Older workers with obesity are at a higher risk of prolonged sickness absence or losing their jobs for health reasons than those of normal weight, with women affected significantly more than men, according to researchers from the University of Southampton. The study studied investigated the association between BMI and prolonged sickness absence, cutting down at work and health-related job loss among 2,299 men and 2,425 women aged between 50 and 64 years.
A preclinical study from the Perelman School of Medicine at the University of Pennsylvania, has shown how the weight loss drug, liraglutide, crosses the brain's blood barrier to engage with a region of the brainstem known as the nucleus tractus solitarius (NTS), which is responsible for balancing food intake and energy expenditure. Filling this gap meets a need that has become a priority for researchers looking for new treatments to help fight the increasing rates of obesity.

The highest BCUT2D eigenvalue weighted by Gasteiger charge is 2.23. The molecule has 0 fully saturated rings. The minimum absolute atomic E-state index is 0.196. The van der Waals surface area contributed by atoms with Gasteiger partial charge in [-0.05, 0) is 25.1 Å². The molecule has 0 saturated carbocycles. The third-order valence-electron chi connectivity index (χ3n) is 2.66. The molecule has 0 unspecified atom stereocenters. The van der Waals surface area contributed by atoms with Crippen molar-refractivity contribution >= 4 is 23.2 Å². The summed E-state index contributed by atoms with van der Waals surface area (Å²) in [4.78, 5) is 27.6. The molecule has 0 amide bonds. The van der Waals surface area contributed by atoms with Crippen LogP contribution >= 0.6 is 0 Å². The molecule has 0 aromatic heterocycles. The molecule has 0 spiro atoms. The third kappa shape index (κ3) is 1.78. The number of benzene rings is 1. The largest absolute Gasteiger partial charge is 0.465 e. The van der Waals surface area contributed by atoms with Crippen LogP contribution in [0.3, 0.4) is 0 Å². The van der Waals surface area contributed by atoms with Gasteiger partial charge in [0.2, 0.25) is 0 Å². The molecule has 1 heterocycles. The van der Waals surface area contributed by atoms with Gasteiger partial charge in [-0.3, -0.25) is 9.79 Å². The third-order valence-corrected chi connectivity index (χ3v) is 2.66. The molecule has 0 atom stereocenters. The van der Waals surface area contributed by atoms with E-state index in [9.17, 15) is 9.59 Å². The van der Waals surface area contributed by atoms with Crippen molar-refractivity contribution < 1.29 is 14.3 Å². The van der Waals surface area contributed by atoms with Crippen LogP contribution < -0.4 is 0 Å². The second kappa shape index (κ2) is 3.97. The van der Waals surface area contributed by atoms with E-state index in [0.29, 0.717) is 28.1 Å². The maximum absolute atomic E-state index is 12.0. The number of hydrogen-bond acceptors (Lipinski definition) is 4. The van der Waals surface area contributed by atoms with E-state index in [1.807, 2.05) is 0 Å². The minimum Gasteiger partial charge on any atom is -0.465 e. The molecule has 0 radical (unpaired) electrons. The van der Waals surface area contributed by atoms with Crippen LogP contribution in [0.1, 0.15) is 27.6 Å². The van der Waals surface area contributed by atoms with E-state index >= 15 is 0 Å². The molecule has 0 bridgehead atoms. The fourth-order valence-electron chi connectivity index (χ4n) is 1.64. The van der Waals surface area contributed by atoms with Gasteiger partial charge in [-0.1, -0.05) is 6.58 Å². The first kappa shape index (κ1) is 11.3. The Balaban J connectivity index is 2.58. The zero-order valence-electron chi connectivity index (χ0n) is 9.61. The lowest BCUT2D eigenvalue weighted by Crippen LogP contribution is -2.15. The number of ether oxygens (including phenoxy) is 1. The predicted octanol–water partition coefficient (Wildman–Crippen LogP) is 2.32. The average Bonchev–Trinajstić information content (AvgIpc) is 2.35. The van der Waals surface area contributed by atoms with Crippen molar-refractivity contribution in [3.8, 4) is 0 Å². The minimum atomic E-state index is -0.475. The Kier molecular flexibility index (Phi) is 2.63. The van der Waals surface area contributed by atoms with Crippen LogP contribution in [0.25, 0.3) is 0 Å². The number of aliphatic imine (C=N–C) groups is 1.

Researchers from the CNRS, Inrae, University of Burgundy, Université de Paris, Inserm and University of Luxembourg have just revealed the mechanisms in the brain that lead to feelings of satiety after eating – and involve a series of reactions triggered by a rise in blood glucose levels. The study, ‘Postprandial Hyperglycemia Stimulates Neuroglial Plasticity in Hypothalamic POMC Neurons after a Balanced Meal’, which was conducted on mice, was published in Cell Reports.
Coinciding with World Obesity Day, over 100 medical and scientific organisations have pledged their support for a consensus statement that recognises unscientific public narratives of obesity as a major cause of weight stigma and calls for strong policies and legislation to prevent weight-based discrimination.